Why are healthy peatlands important?
Peat soils in Scotland contain almost 25 times as much carbon as all other plant life in the UK. The carbon stored in Scotland's soils (notably peat and peaty soil) is equivalent to over 180 years of greenhouse gas emissions from Scotland at current emission rates.
Healthy peatlands keep carbon locked up, and continue to absorb and store more. Degraded bogs emit carbon dioxide and other greenhouse gasses, which contribute to climate change.
Restoring peat-forming habitat previously drained or damaged ensures that the bog remains as a long-term sink rather than a greenhouse gas source.
Scotland's peatlands are an internationally important wildlife habitat. They are known for their moorland breeding birds, and interesting plants, like the insectivorous sundews and butterwort. However, the humble bog moss Sphagnum drives the process of peat formation.
Healthy upland peatlands provide a regulating function by absorbing atmospheric pollutants including sulphur dioxide, nitrogen and heavy metals. This important role improves water quality to downstream areas.
Degradation of peatland habitat increases the amount of carbon in water, which results in water discolouration and requires extra treatment before it comes through our taps. Not only costly; this process is carbon intensive and can bring the risk of harmful by-products.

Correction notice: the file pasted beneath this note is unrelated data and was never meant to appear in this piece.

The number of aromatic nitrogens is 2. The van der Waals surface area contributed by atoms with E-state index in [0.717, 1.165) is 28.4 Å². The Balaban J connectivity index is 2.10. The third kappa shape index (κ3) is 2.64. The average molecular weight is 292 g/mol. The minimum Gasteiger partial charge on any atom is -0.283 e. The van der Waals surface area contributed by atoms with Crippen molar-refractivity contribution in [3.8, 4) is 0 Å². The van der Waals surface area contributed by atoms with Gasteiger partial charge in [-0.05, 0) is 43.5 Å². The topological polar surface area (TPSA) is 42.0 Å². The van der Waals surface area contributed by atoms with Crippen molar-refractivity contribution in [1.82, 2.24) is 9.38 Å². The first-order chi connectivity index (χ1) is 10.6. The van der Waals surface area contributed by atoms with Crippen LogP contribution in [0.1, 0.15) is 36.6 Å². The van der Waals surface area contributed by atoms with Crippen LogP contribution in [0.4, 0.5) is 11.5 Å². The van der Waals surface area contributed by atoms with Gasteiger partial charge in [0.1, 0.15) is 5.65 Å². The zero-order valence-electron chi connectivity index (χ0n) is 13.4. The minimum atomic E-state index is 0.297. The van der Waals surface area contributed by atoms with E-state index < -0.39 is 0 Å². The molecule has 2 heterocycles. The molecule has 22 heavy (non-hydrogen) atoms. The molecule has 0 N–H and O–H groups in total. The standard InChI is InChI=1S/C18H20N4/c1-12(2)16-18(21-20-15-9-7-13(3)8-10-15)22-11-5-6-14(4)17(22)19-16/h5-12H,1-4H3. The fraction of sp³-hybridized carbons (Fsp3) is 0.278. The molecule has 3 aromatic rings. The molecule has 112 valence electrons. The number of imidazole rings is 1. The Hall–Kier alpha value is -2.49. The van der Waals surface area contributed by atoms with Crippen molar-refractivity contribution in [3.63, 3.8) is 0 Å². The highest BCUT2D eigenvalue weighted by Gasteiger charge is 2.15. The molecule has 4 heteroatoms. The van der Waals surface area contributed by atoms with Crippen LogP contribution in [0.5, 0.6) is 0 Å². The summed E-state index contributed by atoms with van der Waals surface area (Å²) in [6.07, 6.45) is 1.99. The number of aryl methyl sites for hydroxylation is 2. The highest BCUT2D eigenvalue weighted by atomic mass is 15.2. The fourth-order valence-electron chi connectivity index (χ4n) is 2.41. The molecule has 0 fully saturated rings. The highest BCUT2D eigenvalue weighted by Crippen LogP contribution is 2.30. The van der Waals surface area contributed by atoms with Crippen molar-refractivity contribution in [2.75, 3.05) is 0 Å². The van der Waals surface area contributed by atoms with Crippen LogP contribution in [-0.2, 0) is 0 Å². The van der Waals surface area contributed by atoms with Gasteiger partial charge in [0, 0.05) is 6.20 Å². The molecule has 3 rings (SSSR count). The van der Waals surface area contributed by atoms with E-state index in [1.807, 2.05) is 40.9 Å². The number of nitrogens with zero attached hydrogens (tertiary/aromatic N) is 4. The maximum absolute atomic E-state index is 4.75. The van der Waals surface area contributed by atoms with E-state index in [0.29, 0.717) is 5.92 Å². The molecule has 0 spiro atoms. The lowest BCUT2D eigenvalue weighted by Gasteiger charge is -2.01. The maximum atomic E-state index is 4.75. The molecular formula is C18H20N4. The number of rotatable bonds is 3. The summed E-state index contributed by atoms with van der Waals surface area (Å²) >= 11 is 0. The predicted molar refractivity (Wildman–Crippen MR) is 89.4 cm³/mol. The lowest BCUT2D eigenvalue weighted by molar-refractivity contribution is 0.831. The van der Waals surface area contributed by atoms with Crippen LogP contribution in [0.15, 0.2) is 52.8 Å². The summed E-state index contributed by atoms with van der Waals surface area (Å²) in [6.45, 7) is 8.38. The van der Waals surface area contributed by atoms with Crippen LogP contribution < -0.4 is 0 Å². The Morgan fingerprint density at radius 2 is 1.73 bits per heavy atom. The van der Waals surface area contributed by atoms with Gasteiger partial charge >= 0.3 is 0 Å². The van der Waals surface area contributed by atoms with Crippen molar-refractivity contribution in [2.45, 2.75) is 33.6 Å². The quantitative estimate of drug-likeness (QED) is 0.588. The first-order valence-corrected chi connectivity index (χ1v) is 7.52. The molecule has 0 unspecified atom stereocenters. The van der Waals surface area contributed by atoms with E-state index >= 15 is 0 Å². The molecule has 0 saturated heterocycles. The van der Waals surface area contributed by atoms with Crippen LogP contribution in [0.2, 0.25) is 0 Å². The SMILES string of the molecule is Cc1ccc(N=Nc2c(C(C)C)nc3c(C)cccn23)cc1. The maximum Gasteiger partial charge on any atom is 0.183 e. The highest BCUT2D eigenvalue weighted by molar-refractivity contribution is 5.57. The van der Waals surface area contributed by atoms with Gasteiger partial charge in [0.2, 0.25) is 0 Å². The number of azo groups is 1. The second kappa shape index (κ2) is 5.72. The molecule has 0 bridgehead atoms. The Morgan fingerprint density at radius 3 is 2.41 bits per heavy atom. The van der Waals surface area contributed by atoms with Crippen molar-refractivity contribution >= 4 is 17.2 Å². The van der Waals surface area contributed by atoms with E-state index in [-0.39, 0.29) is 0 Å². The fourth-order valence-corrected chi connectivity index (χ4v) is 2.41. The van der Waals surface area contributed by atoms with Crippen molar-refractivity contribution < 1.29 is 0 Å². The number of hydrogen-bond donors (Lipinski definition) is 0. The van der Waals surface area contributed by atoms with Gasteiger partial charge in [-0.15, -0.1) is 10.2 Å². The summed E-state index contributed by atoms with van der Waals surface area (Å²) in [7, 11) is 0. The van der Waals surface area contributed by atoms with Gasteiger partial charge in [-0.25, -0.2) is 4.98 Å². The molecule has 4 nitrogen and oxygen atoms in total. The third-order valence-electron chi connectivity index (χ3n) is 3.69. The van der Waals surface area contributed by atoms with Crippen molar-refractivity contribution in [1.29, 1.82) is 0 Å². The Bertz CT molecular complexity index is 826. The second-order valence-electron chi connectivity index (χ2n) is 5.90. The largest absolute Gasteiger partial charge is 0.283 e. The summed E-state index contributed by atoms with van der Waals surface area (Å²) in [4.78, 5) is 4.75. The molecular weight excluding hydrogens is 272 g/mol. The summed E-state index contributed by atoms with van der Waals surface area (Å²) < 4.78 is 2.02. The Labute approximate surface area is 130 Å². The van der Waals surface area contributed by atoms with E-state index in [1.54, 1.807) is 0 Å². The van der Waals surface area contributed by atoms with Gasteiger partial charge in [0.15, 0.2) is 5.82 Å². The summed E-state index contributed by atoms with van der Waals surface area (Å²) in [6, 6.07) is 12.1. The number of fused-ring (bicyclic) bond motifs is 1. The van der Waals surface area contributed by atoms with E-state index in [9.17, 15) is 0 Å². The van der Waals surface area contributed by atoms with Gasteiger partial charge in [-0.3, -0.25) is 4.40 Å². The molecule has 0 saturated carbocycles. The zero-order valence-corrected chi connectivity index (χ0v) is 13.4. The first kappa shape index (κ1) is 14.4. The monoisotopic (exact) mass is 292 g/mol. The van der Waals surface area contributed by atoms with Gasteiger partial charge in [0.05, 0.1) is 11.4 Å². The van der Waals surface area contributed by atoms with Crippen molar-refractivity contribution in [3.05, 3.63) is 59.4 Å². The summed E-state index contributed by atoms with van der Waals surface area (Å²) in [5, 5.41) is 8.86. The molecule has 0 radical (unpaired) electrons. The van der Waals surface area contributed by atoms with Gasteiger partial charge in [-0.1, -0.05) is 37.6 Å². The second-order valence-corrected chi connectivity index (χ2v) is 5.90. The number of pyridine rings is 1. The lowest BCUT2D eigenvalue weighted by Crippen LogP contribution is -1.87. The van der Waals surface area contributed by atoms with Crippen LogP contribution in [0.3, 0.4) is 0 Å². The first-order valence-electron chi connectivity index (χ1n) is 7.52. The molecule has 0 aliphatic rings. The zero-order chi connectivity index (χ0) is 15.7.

Healthy peatlands also regulate runoff which can help reduce downstream flooding, and they are important for maintaining base flows in our upland streams during dry spells. Our peatlands are therefore important for sustaining:
- productive fisheries;
- high quality drinking water;
- flood regulation; and
- help give our single malts their unique flavours!
Peatlands add to our quality of life. Our upland peatland areas form some of our most iconic, wild and cherished landscapes.
The hills are popular places to visit and use for recreation, particularly hill-walking and deer-stalking. Outdoor recreation is important to the rural economy.
Many peatland areas are used for farming, particularly to produce store lambs which are sold on for fattening in the lowlands. Some grazing is good for peatlands, encouraging species diversity. However, we must avoid over-grazing, particularly in exposed uplands and agricultural practices that require drainage of peatlands, since this causes degradation and erosion.
Cultural and Environmental archive
Our peatlands are a valuable archive of our past. The palaeoenvironmental archive preserved within the peat, including pollen, plant and insect remains can be studied to reveal aspects of past changes in climate, environment and vegetation; this includes the origin and development of the peatlands.
Peatlands are also culturally significant with archaeological finds giving clues to human activity over thousands of years.
Last updated on Friday 17th July 2015 at 09:56 AM. Click here to comment on this page